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Fashion: a profile of young star Shreya Anand

fashion-and-trends Updated: Mar 28, 2008 18:39 IST
Tasneem Nashrulla
Tasneem Nashrulla
Hindustan Times
Highlight Story

As she strides out in a slick leather jacket over a flirty skirt and knee-high boots, it's clear this young woman knows what to wear.

Luckily for her, she realised early on that she could make a dream career out of that knack.

Shreya Anand (29) says she always knew what she didn't want to do. "Clichés like medicine and engineering were not for me," she said. But she was never quite sure what path she did want to take.

As a child, watching the 1988 TV serial Udaan, she was inspired to become an IAS office. That was until she began studying for her Bachelor in Arts at National College. "There, I realised the variety life has to offer," she said. "From plays to debates, fashion shows to festivals, my college mobilised me to do something productive with my life."

So, after a brief stint as a management trainee with an ad agency - which she admits she hated - the daughter of a businessman and college principal began making a living telling models what to wear.

She had just finished a nine-month film and television course at St Xavier's College in 2000 when Anand got her first shot at styling, for Channel V.

She now makes a six-figure salary as an ad film stylist for clients ranging from Nokia and De Beers to Cadbury's, Ponds and HSBC.

"As an assistant stylist for five VJs, I was paid Rs 15,000 a month. Choice Center boutique on Hill Road became my adda and I was practically living at the Channel V studio," says the Bandra girl who grew up in posh Pali Hill.

But that became monotonous. "I was overcome by an insane drive to be challenged and to take on a million things," said the adventure-sports enthusiast who recently paraglided off a mountain in Manali.

That's when she was promoted to executive producer for all Channel V shows. Twenty-two years old, she was now shooting non-stop, six days a week "in obscure places like Chandivali, where there was no mobile network."

An epiphany on a one-month sabbatical to a place she mysteriously refers to as "the mountains" made her realise that her true calling was styling.

The colour purple
In 2002, Black Magic production house approached Anand to style a Cadbury's commercial. "I was given two days and a brief to dress the lead character in the product's colour - purple! The next day was a Sunday, shops were closed and I went into panic mode as I had to arrange for jewellery and shoes as well."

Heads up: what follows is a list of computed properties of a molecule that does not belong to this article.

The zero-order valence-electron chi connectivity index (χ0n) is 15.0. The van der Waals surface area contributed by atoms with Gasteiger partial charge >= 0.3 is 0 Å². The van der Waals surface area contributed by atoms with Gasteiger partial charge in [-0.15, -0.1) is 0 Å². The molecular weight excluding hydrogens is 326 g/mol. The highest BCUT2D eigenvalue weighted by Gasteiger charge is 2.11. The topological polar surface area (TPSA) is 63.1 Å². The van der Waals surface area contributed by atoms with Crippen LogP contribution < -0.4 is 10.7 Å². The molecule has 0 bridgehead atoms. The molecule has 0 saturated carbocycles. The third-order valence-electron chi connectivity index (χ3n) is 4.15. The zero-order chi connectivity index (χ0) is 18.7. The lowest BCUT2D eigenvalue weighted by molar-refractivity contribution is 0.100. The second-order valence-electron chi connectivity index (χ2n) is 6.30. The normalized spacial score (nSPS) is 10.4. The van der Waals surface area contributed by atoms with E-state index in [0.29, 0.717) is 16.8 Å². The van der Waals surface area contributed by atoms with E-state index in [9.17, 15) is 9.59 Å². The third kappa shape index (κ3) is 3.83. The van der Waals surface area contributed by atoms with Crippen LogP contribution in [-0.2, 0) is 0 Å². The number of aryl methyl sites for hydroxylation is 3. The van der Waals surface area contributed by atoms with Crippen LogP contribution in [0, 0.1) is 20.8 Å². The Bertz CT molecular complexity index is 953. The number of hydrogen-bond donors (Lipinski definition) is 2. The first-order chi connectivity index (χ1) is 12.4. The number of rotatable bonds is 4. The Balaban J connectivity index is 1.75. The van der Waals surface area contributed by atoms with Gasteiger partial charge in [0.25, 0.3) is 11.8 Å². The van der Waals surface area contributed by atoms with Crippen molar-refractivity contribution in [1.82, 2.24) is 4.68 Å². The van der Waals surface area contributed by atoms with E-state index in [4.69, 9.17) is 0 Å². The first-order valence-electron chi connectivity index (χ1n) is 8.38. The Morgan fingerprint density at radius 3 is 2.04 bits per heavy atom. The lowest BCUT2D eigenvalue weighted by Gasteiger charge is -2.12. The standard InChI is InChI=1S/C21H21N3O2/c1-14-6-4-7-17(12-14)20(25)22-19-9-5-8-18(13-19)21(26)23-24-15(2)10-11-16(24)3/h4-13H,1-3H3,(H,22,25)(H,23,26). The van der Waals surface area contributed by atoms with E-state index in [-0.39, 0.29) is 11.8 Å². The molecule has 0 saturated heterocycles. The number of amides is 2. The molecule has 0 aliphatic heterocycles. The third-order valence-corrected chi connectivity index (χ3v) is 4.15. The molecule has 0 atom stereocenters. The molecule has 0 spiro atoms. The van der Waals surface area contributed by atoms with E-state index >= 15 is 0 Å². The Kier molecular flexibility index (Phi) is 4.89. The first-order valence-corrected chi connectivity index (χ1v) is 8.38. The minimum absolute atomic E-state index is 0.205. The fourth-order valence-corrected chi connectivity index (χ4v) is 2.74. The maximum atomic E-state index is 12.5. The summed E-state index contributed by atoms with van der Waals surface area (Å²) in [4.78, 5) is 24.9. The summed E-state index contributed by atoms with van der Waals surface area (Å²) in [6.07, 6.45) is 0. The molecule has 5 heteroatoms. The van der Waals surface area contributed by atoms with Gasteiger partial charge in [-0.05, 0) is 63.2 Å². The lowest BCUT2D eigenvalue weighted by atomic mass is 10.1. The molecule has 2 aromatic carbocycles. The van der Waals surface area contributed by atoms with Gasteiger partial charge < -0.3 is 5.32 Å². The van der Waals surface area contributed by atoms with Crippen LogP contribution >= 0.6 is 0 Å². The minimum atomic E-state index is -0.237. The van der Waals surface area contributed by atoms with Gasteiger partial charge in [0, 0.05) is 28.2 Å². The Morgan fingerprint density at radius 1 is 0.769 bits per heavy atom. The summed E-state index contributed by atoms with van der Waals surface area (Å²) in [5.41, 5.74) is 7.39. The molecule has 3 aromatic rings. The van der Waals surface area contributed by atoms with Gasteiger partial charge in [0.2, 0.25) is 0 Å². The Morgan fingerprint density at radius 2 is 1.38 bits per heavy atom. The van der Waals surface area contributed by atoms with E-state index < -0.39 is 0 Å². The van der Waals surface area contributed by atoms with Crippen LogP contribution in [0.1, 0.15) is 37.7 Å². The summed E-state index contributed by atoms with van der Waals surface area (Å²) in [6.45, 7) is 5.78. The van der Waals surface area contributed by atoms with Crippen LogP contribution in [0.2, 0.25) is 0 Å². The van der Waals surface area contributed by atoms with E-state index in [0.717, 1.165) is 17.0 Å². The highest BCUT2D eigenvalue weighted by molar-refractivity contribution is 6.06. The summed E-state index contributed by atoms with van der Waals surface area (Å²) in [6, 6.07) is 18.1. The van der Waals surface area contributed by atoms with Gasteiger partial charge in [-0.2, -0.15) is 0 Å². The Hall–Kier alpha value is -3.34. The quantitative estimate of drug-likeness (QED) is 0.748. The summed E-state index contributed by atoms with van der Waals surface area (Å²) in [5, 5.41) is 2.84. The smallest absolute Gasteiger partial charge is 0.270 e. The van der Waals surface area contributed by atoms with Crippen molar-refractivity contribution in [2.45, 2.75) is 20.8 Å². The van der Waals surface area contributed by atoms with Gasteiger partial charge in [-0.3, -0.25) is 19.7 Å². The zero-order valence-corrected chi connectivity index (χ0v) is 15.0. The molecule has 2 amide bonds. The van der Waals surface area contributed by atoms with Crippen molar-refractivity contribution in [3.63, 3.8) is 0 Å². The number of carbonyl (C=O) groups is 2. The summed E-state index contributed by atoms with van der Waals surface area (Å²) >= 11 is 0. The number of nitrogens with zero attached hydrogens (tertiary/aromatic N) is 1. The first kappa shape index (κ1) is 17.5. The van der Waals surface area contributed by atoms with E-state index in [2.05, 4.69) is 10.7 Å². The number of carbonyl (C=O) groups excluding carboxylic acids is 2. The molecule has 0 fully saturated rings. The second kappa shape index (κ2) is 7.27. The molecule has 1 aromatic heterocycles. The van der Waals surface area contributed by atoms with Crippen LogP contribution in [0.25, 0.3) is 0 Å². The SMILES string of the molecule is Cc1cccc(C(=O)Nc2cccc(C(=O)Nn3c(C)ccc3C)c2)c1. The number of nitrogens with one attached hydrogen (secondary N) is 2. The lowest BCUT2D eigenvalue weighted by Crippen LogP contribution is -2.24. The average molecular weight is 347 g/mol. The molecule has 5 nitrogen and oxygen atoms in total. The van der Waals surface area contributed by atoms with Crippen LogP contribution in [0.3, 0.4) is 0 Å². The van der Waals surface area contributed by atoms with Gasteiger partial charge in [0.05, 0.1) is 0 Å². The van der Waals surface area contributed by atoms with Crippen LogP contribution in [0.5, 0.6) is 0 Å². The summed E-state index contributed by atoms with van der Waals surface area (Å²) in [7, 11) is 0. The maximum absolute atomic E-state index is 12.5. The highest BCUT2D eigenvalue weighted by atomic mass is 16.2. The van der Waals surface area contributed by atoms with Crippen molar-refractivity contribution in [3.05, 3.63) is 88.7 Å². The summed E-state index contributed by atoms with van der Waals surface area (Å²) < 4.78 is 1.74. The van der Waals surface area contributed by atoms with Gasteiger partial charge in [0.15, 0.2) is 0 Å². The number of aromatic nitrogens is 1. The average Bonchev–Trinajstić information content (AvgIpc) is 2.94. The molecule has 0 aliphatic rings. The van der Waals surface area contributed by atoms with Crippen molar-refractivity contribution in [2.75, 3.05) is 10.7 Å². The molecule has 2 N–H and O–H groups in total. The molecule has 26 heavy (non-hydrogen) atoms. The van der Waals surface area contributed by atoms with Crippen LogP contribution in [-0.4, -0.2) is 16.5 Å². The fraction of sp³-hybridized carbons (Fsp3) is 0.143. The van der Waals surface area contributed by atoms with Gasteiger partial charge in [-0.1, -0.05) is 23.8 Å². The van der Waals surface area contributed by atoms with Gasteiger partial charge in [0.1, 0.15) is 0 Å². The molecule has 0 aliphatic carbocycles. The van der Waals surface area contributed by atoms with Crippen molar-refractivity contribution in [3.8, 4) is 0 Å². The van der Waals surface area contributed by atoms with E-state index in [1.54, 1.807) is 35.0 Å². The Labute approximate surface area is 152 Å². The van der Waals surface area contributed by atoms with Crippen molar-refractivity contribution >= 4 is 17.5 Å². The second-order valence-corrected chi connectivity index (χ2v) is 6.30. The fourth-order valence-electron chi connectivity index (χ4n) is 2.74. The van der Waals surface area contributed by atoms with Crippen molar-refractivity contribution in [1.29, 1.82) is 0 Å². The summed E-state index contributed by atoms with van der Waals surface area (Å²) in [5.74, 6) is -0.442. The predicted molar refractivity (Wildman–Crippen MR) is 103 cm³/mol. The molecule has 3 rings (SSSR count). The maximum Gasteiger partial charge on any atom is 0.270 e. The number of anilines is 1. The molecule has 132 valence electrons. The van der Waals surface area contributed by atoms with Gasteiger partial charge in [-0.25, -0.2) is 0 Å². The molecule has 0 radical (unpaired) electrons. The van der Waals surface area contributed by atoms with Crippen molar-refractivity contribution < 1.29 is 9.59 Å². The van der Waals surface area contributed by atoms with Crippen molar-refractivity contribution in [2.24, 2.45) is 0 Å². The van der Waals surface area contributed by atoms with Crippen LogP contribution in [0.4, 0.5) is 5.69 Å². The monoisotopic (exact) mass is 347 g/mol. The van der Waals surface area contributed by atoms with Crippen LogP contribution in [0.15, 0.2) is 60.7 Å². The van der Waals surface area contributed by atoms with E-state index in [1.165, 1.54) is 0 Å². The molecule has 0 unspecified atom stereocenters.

Fortunately, a purple sari quickly transformed into a kurta pyjama for a little boy saved the day. Anand was hired by Black Magic as art director and stylist, with a still-modest paycheque of Rs 17,000 a month.

"My friends started calling me 'shoppers' stop' because I was always rushing about with huge shopping bags," smiled Anand. After three months, with three big shoots in her kitty, she quit to become a freelance stylist.

Flying solo
Anand fondly remembers her first job as a freelancer as her smoothest shoot to date. "It was a public-service ad - 'Goli Ki Humjoli' - for a female contraceptive and it was on a mammoth scale, with four location changes and unrealistic deadlines. But it went like a breeze," she said.

And the Rs 20,000 she got for her four days of work gave her immense satisfaction. "Black Magic recommended me to other production houses and the work just kept coming in," said Anand.

Anand now charges the industry average for a senior stylist - Rs 20,000 a day for regular shoots, Rs 30,000 a day for elaborate or outdoor shoots and Rs 50,000 per day if she's styling a celebrity - and has two assistants of her own. She does about six shoots a month, each lasting two to five days.

Her biggest inspiration, she says, is one of the fashion industry's big daddies - Sandeep Khosla, for whom she has styled a number of shoots. And the admiration seems mutual. "Shreya is extremely promising as a stylist. She's got her head on her shoulders at all times," Khosla said. "She has a lot of creativity and sensitivity with clothes for different occasions. She could deliver really big if she markets herself more."

Travel therapy
The transition wasn't easy, though. "In the summer of 2005, I realised rookie stylists were getting more work through aggressive PR," Anand said. "I saw girls who had entered the industry only days ago sitting on director's laps, stroking their beards and taking them out for drinks to land a shoot."

Anand decided to take a break and "escaped" to England for six months to study styling at London College of Fashion.
"Travel was my therapy and I drew inspiration from the rich, cultural vibe of the city," said Anand.

Her family was a constant comfort too. "My parents and elder sister (an installation artist and documentary filmmaker) are extremely supportive about everything - including my work," said Anand.

Now, the struggle for perfection continues.

"I kills myself with every project," Anand said. "You have to have a JUST DO IT attitude when it comes to styling. It's extremely stressful, with tedious demands and unrealistic deadlines." Which leaves no time for a social life.

"I haven't seen a movie since 2006," confesses this workaholic who spends her nights religiously referencing and compiling a detailed 'look book' for every shoot.

But dedication is an essential ingredient in an industry that seems to be sprouting new stylists every day. As Anand says: "Every day, I hear of four new people who call themselves stylists. I've been in this profession seven years and I don't
even have a CV yet!"

With five more shoots lined up for the coming month, she doesn't need one.